Henry Hyde has been a professional graphic designer since 1991. He specialises in book and magazine design, corporate identity and branding. He also has a keen interest in typography and photography. Having self-published his own books for more than a decade, he is able to offer sound advice on self-publishing and online marketing.
When done well, a reader doesn’t notice a book’s interior formatting. The purpose of the formatting, after all, is not to draw attention to itself, but rather to allow the reader to concentrate on the words in the book and the author’s message. When the interior is not done well, on the other hand, the reader is drawn out of the story. The reader notices the imperfections, and these will lead to a poor impression of the book as a whole.
There are many elements to a book’s interior. Authors are readers first, but as stated earlier, good formatting is invisible and doesn’t get noticed. Consequently, we don’t notice all the little things that make a professional interior. That makes it difficult to create an interior that will live up to a reader’s expectations.
Ebooks add an extra layer of complexity. The interior of a print book is fixed, but with an ebook, the reader can change almost anything. An ebook can be read on a tiny phone screen, a large monitor, or anything in-between. The interior formatting has to be able to adjust elegantly to all these possibilities. The elements of the book (cover, start position, epigraph, dedication, etc) must all be specially coded so that the reader device or software to identify them. It should also contain a metadata table of contents that can be displayed by a menu item or similar, in addition to the standard table of contents at the start of the book.
An ebook file should conform to the ePub standards. If it doesn’t, many vendors will refuse to accept it. A professional formatter understands all these requirements. They will be able to create a file that looks good on any screen, and passes the validation checks performed by vendors so that it will be accepted for sale.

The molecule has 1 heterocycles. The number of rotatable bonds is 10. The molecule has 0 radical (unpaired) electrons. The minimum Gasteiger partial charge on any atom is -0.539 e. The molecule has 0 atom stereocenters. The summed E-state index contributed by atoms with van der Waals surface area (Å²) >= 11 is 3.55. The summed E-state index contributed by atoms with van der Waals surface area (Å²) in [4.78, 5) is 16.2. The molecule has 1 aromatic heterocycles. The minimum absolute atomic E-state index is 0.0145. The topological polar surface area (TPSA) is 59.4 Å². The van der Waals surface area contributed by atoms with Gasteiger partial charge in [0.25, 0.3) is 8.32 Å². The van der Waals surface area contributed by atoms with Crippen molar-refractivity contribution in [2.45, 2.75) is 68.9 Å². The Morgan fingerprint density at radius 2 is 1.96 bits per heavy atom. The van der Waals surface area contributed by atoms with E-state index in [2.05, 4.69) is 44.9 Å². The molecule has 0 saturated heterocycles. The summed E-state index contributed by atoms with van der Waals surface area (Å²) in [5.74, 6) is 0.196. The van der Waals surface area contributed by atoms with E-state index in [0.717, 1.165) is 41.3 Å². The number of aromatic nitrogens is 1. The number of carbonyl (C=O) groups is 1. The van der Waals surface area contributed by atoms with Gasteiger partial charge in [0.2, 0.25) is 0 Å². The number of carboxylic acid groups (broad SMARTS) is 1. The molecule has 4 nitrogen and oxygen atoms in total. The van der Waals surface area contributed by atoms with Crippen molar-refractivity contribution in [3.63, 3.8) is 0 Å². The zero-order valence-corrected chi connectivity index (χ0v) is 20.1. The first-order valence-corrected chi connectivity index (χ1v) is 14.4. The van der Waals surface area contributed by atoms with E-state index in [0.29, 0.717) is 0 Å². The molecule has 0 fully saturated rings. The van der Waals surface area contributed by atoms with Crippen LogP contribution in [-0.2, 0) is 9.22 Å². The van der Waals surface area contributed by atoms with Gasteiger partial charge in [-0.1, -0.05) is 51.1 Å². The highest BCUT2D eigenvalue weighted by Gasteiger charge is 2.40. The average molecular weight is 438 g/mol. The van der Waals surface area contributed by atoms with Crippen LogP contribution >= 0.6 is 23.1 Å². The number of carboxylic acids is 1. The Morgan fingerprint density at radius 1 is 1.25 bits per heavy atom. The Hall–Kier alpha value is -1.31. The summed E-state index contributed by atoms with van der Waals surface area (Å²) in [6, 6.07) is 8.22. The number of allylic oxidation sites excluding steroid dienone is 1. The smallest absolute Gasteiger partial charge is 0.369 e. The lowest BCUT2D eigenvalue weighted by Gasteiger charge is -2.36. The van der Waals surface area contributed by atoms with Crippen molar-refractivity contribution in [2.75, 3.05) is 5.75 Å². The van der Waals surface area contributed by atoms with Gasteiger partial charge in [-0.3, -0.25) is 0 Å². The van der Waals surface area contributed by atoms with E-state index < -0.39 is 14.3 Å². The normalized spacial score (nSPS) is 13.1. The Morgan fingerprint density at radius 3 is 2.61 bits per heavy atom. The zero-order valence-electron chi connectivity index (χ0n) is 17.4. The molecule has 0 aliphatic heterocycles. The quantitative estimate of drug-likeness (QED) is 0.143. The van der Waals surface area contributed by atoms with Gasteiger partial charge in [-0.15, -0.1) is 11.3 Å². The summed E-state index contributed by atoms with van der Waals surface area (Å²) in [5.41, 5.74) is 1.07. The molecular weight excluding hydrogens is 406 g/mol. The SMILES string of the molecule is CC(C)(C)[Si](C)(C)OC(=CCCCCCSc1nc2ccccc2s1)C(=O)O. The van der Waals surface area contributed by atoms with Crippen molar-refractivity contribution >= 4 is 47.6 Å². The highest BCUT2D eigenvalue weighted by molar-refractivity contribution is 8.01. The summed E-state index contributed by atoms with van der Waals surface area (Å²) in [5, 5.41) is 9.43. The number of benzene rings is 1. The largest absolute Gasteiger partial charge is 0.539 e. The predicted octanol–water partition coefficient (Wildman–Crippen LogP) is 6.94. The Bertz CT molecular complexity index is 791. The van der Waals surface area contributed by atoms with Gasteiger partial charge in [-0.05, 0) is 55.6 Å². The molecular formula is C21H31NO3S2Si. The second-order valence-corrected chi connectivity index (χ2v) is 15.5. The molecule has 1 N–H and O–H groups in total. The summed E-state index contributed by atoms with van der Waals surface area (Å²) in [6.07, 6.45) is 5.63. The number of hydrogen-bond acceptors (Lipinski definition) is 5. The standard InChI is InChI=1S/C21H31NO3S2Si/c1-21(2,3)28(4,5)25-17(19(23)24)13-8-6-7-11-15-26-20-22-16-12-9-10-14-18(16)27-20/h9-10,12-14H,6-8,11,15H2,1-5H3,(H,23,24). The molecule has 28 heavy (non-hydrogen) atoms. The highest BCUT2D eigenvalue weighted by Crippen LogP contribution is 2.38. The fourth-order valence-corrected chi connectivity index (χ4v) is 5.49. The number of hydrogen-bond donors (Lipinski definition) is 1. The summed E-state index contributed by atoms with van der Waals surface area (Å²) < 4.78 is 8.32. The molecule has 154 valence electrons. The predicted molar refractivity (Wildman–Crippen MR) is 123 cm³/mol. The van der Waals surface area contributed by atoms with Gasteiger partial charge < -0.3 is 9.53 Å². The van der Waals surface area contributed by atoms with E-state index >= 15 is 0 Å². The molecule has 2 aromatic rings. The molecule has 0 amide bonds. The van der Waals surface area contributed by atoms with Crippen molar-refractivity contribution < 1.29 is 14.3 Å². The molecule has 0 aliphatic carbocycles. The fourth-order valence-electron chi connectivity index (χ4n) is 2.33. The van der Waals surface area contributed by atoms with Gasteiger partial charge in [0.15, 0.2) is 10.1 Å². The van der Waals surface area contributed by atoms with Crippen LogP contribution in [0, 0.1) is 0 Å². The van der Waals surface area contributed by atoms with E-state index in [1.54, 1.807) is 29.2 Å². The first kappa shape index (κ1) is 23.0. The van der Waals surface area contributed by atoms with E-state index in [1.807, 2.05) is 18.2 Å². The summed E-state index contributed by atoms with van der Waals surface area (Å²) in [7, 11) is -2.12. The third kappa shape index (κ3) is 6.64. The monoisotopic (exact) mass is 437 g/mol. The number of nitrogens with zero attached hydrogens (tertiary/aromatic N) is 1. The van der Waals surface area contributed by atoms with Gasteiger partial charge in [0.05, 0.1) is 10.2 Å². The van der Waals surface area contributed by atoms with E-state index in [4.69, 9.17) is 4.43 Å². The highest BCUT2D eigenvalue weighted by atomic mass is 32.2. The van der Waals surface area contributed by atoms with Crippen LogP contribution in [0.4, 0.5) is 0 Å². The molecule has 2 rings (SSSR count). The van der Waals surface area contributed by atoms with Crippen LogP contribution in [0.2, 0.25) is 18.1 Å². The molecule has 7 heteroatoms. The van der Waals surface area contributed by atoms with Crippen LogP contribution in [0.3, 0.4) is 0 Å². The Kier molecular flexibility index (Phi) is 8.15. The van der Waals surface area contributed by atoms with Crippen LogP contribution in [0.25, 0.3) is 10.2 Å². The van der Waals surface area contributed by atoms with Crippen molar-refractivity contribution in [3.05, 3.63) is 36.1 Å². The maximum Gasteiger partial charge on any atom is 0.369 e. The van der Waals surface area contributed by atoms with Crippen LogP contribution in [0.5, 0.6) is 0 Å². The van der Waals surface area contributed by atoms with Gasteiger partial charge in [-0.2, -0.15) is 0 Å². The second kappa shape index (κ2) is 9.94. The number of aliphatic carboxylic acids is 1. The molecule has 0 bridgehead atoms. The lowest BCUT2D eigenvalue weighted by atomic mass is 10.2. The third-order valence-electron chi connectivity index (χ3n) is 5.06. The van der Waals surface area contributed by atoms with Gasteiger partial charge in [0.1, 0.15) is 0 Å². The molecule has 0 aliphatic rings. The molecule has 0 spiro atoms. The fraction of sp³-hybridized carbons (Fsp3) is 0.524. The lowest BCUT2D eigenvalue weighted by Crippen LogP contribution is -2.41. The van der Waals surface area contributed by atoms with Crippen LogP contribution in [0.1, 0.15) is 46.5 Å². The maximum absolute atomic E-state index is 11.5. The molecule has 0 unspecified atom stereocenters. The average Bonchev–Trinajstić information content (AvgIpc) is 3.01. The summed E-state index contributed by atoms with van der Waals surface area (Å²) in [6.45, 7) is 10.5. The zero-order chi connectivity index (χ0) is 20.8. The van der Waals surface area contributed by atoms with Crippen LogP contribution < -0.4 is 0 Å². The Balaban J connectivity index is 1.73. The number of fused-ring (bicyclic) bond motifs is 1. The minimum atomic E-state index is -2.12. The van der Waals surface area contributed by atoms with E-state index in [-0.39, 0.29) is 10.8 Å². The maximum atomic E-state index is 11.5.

Large print books have their own set of rules and expectations, to make them easier to read for people with limited vision. Some of these contradict the standard rules, so it’s not enough to simply increase the font size.
It’s possible to learn to do this yourself, using online resources to learn how to format a print book interior and an ebook. But these require an investment of time and possibly money, which is unlikely to be worthwhile for most authors. There are also converters online, some of which are free, but the results are unlikely to compare well to the work of a professional.
If you want a professionally designed interior that will allow your readers to enjoy your story, contact us.
Back in 2011, Robin published their first book. They set up Shilka Publishing as a sole trader to handle payments, tax, etc. When they set up Author Help in 2018, they were still a sole trader.